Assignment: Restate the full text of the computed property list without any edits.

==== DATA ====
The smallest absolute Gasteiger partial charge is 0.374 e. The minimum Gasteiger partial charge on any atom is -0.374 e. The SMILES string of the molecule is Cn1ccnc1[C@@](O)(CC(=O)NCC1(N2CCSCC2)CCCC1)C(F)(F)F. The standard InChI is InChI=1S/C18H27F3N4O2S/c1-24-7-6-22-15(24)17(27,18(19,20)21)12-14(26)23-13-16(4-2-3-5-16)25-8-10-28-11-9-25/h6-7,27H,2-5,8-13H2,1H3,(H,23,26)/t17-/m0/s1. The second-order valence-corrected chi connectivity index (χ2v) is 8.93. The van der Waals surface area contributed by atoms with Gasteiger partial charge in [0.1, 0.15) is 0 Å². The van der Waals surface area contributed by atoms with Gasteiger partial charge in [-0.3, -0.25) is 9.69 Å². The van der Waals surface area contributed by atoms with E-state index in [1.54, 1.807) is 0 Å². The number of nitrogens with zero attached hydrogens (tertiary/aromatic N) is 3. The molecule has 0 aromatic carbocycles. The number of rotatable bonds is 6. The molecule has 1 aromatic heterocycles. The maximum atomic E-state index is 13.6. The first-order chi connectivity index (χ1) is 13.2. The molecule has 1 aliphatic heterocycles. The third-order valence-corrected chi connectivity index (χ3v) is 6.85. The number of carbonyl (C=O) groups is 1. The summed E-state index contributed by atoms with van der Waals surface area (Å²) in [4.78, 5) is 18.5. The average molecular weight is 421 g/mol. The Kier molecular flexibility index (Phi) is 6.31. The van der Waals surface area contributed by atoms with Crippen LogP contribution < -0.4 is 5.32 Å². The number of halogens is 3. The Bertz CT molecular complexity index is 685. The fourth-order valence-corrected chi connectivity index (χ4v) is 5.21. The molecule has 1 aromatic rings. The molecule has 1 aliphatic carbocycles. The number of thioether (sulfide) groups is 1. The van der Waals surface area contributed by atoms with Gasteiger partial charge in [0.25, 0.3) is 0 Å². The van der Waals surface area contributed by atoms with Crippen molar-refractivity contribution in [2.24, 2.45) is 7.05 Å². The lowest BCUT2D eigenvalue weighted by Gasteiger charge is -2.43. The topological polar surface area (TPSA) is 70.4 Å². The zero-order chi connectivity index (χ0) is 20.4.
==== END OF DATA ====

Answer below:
The smallest absolute Gasteiger partial charge is 0.374 e. The minimum Gasteiger partial charge on any atom is -0.374 e. The SMILES string of the molecule is Cn1ccnc1[C@@](O)(CC(=O)NCC1(N2CCSCC2)CCCC1)C(F)(F)F. The standard InChI is InChI=1S/C18H27F3N4O2S/c1-24-7-6-22-15(24)17(27,18(19,20)21)12-14(26)23-13-16(4-2-3-5-16)25-8-10-28-11-9-25/h6-7,27H,2-5,8-13H2,1H3,(H,23,26)/t17-/m0/s1. The second-order valence-corrected chi connectivity index (χ2v) is 8.93. The van der Waals surface area contributed by atoms with Gasteiger partial charge in [0.1, 0.15) is 0 Å². The van der Waals surface area contributed by atoms with Gasteiger partial charge in [-0.3, -0.25) is 9.69 Å². The van der Waals surface area contributed by atoms with E-state index in [1.54, 1.807) is 0 Å². The number of nitrogens with zero attached hydrogens (tertiary/aromatic N) is 3. The molecule has 0 aromatic carbocycles. The number of rotatable bonds is 6. The molecule has 1 aromatic heterocycles. The maximum atomic E-state index is 13.6. The first-order chi connectivity index (χ1) is 13.2. The molecule has 1 aliphatic heterocycles. The third-order valence-corrected chi connectivity index (χ3v) is 6.85. The number of carbonyl (C=O) groups is 1. The summed E-state index contributed by atoms with van der Waals surface area (Å²) in [4.78, 5) is 18.5. The average molecular weight is 421 g/mol. The Kier molecular flexibility index (Phi) is 6.31. The van der Waals surface area contributed by atoms with Crippen LogP contribution < -0.4 is 5.32 Å². The number of halogens is 3. The Bertz CT molecular complexity index is 685. The fourth-order valence-corrected chi connectivity index (χ4v) is 5.21. The molecule has 1 aromatic rings. The molecule has 1 aliphatic carbocycles. The number of thioether (sulfide) groups is 1. The van der Waals surface area contributed by atoms with Gasteiger partial charge in [0.25, 0.3) is 0 Å². The van der Waals surface area contributed by atoms with Crippen molar-refractivity contribution in [2.24, 2.45) is 7.05 Å². The lowest BCUT2D eigenvalue weighted by Gasteiger charge is -2.43. The topological polar surface area (TPSA) is 70.4 Å². The zero-order chi connectivity index (χ0) is 20.4.